Decree honoring Diophantos

Inscription honoring the emperor Zeno

Civic Oath of Chersonesos

Decree honoring Syriskos the historian

Base of statue for Agasikles

Proxeny decree for an ambassador from Mithridates Eupator

Decree honoring ambassadors from Herakleia

Base of statue for Aristonos

Treaty of alliance with the king Pharnakes I

List of those who won sport competitions

Inscription about the tax on prostitution

Fragment of a decree about the fortress of Napites

Inscription about construction of a city gate

Dedication to the goddess Nemesis

Inscription regarding the liberation of Kalos Limen

Decree honoring the emperor Marcus Aurelius

Decree honoring Gaius Julius Satyrus

Proxeny for a citizen of Sinope

Epitaph in verse on stele for Xanthos

Inscription on the stele set up by doctor

Epitaph in verse on stele for Oinanthe

Short epitaphs

Dedications to the goddess Nemesis

Original publication and commentary by Solomonik


It is a small white marble altar with Greek inscription. It was discovered in 1964 in the area of the ancient theater and dated to the second half of the 2nd century A. D.

"Good fortune! Basileides son of Kalos (dedicated) to the goddess Nemesis."


This altar of local Sarmatian limestone with Latin inscription was found in 1957 during excavation of the ancient theater and dated to the 2nd or 3rd century A. D.

"To goddess Nemesis the Protector.

Titus Flavius Celsinus, beneficiarius of consularis of the Eleventh Claudian legion, set up this by vow for the salvation of himself and children".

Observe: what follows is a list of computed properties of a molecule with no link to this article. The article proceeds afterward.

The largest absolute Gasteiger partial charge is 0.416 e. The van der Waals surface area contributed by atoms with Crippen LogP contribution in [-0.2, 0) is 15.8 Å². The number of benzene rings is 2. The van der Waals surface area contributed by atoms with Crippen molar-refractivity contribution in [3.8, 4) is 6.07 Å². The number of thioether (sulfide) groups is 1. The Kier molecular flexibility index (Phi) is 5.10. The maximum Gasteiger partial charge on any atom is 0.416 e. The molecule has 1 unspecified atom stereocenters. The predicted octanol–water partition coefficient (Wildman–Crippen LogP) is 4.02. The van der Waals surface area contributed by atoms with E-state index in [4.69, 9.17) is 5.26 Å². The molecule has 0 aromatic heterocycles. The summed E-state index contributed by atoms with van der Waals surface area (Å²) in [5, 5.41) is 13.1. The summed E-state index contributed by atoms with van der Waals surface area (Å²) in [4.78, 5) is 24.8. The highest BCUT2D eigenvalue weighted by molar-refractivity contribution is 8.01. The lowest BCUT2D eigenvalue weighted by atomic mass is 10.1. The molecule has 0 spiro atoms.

Nemesis - the goddess who personified destiny, determined retribution for people according to their gilt. In the imperial Rome, she was worshipped as patroness of gladiators and soldiers. Both Chersonesos altars were discovered in the area of the theater. Nemesis was the goddess of justice, so the Chersonesites might value this of her functions high, as their theater might possibly house people's assemblies and trials side by side with performances.

Titus Flavius Celsinus was not an ordinary soldier but a beneficiarius. This was the name of a privileged category of soldiers, who were free from being on guard, digging, and foraging. Originally, beneficiarii were orderlies of province governors, and in the 2nd and 3rd centuries A. D. they became commanders of special type military posts both in and out camps, which were arranged throughout the Roman empire. When the Romans were establishing a new province, they, first of all, tried to arrange communications and built roads suitable for transportation of the army, equipment, and food between separate places where their troops were stationed. Within the camps, posts of beneficiarii were military offices though outside, on the crossroads, these posts provided secure traffic and were a chain that connected the camps. There, small sanctuaries were built to provide divine protection for the warriors in strange land. Archaeological investigations have discovered altars of beneficiarii, which are reliable milestones to reconstruct an elaborated system of Roman roads.

Translation by © N. Khrapunov.

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